What’s contempt of court?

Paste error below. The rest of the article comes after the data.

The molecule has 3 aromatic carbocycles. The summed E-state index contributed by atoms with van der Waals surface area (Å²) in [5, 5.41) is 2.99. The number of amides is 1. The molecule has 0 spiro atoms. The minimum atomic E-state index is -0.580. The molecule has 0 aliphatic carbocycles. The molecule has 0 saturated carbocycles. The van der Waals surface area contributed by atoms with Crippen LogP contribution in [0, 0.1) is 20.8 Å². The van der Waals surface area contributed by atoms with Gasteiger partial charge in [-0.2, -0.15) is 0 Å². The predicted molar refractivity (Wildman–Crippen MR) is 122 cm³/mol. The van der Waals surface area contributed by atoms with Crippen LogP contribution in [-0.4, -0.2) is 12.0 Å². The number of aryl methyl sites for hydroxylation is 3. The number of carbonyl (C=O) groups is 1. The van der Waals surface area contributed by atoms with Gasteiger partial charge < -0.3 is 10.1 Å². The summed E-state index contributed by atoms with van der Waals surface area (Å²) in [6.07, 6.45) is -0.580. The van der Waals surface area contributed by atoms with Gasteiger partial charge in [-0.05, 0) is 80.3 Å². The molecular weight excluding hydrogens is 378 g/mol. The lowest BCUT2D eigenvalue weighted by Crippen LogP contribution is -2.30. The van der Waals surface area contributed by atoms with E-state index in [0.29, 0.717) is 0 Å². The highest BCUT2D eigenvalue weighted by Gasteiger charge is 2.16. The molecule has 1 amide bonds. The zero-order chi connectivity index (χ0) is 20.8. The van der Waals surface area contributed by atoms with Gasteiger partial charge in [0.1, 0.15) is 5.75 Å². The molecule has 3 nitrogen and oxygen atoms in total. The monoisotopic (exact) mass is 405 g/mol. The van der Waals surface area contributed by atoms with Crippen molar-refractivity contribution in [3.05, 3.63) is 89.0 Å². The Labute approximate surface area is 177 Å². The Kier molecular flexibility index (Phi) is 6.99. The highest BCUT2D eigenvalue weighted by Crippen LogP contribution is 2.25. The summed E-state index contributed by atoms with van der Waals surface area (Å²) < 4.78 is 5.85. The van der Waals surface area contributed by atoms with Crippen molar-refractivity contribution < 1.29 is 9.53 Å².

Maybe were all a little contemptuous at times. I know I have my moments. The word contempt derives from the Latin contemnere, which means to despise or scorn. Contemnere, in turn, stems from the conjunction of the words com, meaning intense, and temnere, which means to despise. Contempt, then, means intense spite.In modern English, the word contempt is defined as the feeling or actions of a person toward something he or she considers low, worthless or beneath notice, something for which he or she has disrespect or scorn. I confessed to feelings of contempt at times. The Oakland Raiders are one example. Any further mention of Janet Jacksons breast is another.In the legal setting, contempt is a bag of woes. It may be defined as any act calculated to embarrass, hinder or obstruct the court in the administration of justice or one that is calculated to lessen its authority or its dignity. Plainly, its something you dont want to do. The court has troubles enough. Its understaffed and overworked. It deals all day with people at one anothers throats and people with real sorrows. Being a judge is a hard and often thankless job. And being a judges clerk may be even harder still. The mounds of paper to be sorted and the schedules to be juggled are almost beyond imagination. And the clerks dont even get to wear fancy robes.Amazing serviceIf you think about it, its an amazing service that the courts and those who serve them perform. In essence, what the courts do is resolve disputes without the parties recourse to a gun. The court is the keeper of the peace in the most literal sense. Win, lose or draw, youve got to love that. It keeps us, quite literally, from one anothers throats. And thats a good thing. An exceedingly difficult thing. And deserving of respect.Which leads me back to contempt. Contempt of court is committed by anyone under the courts authority as a party to a proceeding who willfully disobeys the courts lawful orders. Wait a sec here. Whats this about a party? No, cocktails are not being served, and the reggae band will not be playing. Being a party to the proceedings means that you are directly involved. You are a party if you are the plaintiff or defendant.Constructive contemptContempts are of two kinds, direct and constructive. Direct contempts are those committed in the immediate view and presence of the court. These can include such things as insulting language or acts of violence that are so near the presence of the court as to obstruct or interrupt the due and orderly course of proceedings. These, it should be noted, are punished summarily. They also are called criminal contempts.Constructive (or indirect) contempts are those that arise from matters not occurring in or near the presence of the court but that tend to obstruct or defeat the administration of justice. The term is used chiefly with reference to the failure or refusal of a party to obey a lawful order, injunction or decree.Contempts also are classed as civil or criminal. The former are those quasi contempts that consist of the failure to do something that the party is ordered to do by the court for the benefit or advantage of another party to the proceedings. Criminal contempts are acts done in disrespect of the court in its presence or that obstruct the administration of justice, bringing the court into disrespect.A civil contempt is not an offense against the dignity of the court but against the party on whose behalf the mandate of the court was issued, and a fine is imposed. Criminal contempts, however, are offenses or injuries offered to the court, and a fine or imprisonment is imposed.Although most judges I know have a well-developed sense of humor (how else could they survive?), they hold the court and its proceedings in almost sacred reverence. And who could blame them? Our system of law, while far from perfect, is what makes us the envy of freedom-loving people the world over.To have your day in court is a sacred right. And dissing it is a no-no for which you can expect a swift, meaningful and uncomfortable reply.Rohn K. Robbins is an attorney licensed before the bars of Colorado and California who practices in the Vail Valley. He is a member of the Colorado State Bar Association Legal Ethics Committee and is a former adjunct professor of law. Robbins lectures for Continuing Legal Education for attorneys in the areas of real estate, business law and legal ethics. He may be heard Wednesdays at 7 p.m. on KZYR radio (97.7 FM) as host of Community Focus. Robbins can be reached at 926-4461 or at his e-mail address, email@example.com.
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